5. The appellants filed an Amended Statement of Claim dated 13th December, 1994 and filed an Amended Reply dated 12th February, 1992. The respondents filed an Amended Statement of Defence dated 19th January, 1998.
  6. At the trial, the appellants called 9 witnesses whilst the respondents called 6 witnesses. Upon the close of the defence both counsel delivered final addresses and judgment was reserved for 28th February, 2001. Judgment was not delivered on that day, the learned trial judge delivered a pre-judgment Ruling wherein he ordered counsel to further address the Court on an area of conflict. In compliance with the pre-judgment both counsel further addressed the Court on 16th May, 2001.
  7. At the close of the further addresses of both counsel, the learned trial judge ordered a visit to the locus suo motu. Parties and their respective counsel went to the locus with the learned trial judge. At the locus, the trial judge made personal observations and took Statements from people thereat. The learned trial judge thereupon reserved judgment for 27th June, 2001. Judgment was not delivered on 27th June, 2001, but on 28th June, 2001. Same was delivered in the chambers for the learned trial judge for the reason that there was power outage.
  8. In Chambers of the learned trial judge, he recorded the appearance of parties and counsel and stated in writing why he was delivering the judgment in his chambers.
  9. The defendants/respondents being dissatisfied with the judgment appealed to the Court of Appeal, Coram: K. B. Aka’ahs, M. D. Muhammad and M. L. Garba JJCA and in a lead judgment delivered by M. D. Muhammad JCA (as he then was) set aside the judgment of the trial High Court on the ground that a judge’s chambers was outside the constitutional provision of a public place where the judgment could be delivered.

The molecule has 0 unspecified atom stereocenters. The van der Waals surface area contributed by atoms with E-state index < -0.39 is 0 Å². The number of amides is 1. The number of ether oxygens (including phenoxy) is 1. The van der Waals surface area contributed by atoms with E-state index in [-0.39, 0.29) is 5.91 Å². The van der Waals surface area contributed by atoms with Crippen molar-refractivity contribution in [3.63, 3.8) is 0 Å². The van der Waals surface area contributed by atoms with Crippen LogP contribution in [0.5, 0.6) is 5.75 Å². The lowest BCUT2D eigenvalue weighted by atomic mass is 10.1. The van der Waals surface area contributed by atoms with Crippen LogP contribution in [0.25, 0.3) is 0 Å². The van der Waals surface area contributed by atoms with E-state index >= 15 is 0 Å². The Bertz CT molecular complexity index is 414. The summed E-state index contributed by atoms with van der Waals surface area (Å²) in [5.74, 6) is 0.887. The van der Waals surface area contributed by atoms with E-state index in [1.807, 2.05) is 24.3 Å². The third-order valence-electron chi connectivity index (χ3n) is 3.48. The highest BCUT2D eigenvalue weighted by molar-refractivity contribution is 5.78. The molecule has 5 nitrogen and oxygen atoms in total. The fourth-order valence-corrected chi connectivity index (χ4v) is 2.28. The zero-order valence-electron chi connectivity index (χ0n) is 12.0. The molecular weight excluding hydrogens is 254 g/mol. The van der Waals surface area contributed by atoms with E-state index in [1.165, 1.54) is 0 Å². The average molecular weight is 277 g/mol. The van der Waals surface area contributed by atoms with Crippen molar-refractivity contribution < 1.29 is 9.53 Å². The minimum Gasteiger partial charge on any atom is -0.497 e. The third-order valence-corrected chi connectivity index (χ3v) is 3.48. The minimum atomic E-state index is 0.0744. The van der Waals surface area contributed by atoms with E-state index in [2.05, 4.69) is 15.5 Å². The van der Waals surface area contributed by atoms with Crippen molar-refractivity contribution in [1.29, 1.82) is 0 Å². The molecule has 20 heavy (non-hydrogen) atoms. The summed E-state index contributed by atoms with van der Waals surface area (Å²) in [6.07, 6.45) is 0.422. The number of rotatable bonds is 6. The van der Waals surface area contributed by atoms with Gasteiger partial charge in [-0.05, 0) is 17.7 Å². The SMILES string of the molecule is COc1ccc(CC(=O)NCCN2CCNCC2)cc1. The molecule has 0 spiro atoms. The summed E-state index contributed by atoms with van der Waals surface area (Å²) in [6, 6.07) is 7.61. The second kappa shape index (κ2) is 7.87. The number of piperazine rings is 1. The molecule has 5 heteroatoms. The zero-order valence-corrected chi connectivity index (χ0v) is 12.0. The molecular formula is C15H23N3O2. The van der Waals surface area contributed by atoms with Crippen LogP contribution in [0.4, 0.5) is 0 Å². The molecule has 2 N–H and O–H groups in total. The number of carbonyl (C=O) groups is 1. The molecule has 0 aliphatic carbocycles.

10. The appellant aggrieved has come before the Supreme Court challenging the decision of the Court of Appeal contending that the Judge’s Chambers was in order for the delivery of the judgment. The respondent cross-appealed.
  11. On the 26th day of April, 2016 learned counsel for the appellant, I. O. Ajomo Esq. adopted the Brief of Argument filed on the 28/2/2006 which was settled by Titiola Akinlawon. In the Brief were distilled three issues for determination which are thus:1. Having tacitly found that the Judge’s chambers in the case at hand was accessible to the public, whether the Court of Appeal was guilty of a fatal misdirection or error, not to have categorized the chambers as a public place for purposes of Section 36(3) of the 1999 Constitution, simply because it was not ordinarily accessible (Grounds ii and iii).2. Should the Court of Appeal have applied the decision in Oyeyipo v. Oyinloye as opposed to misapplying the decisions in Nigeria Arab Bank v. Barri Engineering, Oviasu v. Oviasu and Abrashi v. COP (Grounds i, iv, v, vi).

    3. Assuming “arguendo” that delivery of the judgment in chambers was a breach of the Constitution, what order ought the Court of Appeal have made in the circumstances (Grounds vii).

  12. Otunba Kayode Ogunjobi learned counsel for the respondent adopted their Brief of Argument filed on the 7/2/08 and deemed filed on the 6/5/09 and he raised three issues for determination, viz:1. Whether the Court of Appeal was right to have set aside the judgment of the Lower Court delivered in chambers in violation of Section 36 (3) of the Constitution of the Federal Republic of Nigeria, 1999.2. Whether the Court of Appeal was right in applying Nigerian Arab Bank v. Barri Engineering, Oviasu v. Oviasu and Abrashi v. COP as opposed to Oyeyipo v. Oyinloyeand whether the Court correctly applied the cases.

    3. What is the effect of a judgment delivered in breach of constitutional provision.

  13. I need to state that the respondents cross-appealed and argued the cross-appeal in their Brief of Argument earlier referred to in the main appeal that is the Brief filed on 7/2/08 and deemed filed on the 6/5/09.
  14. The appellants/Cross-respondents filed on 28/8/09 a Brief of Argument settled by Titilola Akinlawon.
  15. MAIN APPEAL